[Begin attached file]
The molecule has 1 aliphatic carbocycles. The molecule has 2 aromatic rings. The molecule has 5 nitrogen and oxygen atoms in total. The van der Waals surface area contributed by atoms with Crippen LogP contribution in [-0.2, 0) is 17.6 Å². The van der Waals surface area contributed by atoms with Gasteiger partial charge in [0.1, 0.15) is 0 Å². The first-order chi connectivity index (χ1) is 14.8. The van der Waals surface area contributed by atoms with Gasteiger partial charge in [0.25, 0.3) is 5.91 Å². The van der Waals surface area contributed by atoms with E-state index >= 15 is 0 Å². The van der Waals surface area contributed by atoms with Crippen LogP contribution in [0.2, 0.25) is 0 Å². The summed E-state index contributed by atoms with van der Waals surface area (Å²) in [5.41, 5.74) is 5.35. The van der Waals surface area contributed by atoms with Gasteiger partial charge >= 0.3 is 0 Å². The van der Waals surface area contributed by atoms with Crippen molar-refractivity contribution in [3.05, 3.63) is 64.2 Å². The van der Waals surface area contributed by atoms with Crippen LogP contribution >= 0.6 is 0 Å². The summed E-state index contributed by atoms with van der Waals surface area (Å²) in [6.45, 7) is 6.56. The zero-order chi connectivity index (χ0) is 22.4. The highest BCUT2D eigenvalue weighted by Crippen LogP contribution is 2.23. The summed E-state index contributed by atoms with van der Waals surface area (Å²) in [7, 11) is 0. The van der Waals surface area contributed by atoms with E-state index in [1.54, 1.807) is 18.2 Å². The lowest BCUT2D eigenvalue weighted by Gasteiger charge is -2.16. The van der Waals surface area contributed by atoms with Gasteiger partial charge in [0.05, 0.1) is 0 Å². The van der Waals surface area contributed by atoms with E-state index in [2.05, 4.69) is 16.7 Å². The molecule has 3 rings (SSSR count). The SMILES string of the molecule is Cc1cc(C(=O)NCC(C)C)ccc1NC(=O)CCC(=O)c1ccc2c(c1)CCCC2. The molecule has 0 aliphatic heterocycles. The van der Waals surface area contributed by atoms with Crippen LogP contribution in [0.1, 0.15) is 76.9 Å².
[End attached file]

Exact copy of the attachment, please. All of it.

The molecule has 1 aliphatic carbocycles. The molecule has 2 aromatic rings. The molecule has 5 nitrogen and oxygen atoms in total. The van der Waals surface area contributed by atoms with Crippen LogP contribution in [-0.2, 0) is 17.6 Å². The van der Waals surface area contributed by atoms with Gasteiger partial charge in [0.1, 0.15) is 0 Å². The first-order chi connectivity index (χ1) is 14.8. The van der Waals surface area contributed by atoms with Gasteiger partial charge in [0.25, 0.3) is 5.91 Å². The van der Waals surface area contributed by atoms with E-state index >= 15 is 0 Å². The van der Waals surface area contributed by atoms with Crippen LogP contribution in [0.2, 0.25) is 0 Å². The summed E-state index contributed by atoms with van der Waals surface area (Å²) in [5.41, 5.74) is 5.35. The van der Waals surface area contributed by atoms with Gasteiger partial charge >= 0.3 is 0 Å². The van der Waals surface area contributed by atoms with Crippen molar-refractivity contribution in [3.05, 3.63) is 64.2 Å². The van der Waals surface area contributed by atoms with Crippen LogP contribution >= 0.6 is 0 Å². The summed E-state index contributed by atoms with van der Waals surface area (Å²) in [6.45, 7) is 6.56. The zero-order chi connectivity index (χ0) is 22.4. The highest BCUT2D eigenvalue weighted by Crippen LogP contribution is 2.23. The summed E-state index contributed by atoms with van der Waals surface area (Å²) in [7, 11) is 0. The van der Waals surface area contributed by atoms with E-state index in [1.54, 1.807) is 18.2 Å². The lowest BCUT2D eigenvalue weighted by Gasteiger charge is -2.16. The van der Waals surface area contributed by atoms with Gasteiger partial charge in [0.05, 0.1) is 0 Å². The van der Waals surface area contributed by atoms with E-state index in [2.05, 4.69) is 16.7 Å². The molecule has 3 rings (SSSR count). The SMILES string of the molecule is Cc1cc(C(=O)NCC(C)C)ccc1NC(=O)CCC(=O)c1ccc2c(c1)CCCC2. The molecule has 0 aliphatic heterocycles. The van der Waals surface area contributed by atoms with Crippen LogP contribution in [0.1, 0.15) is 76.9 Å².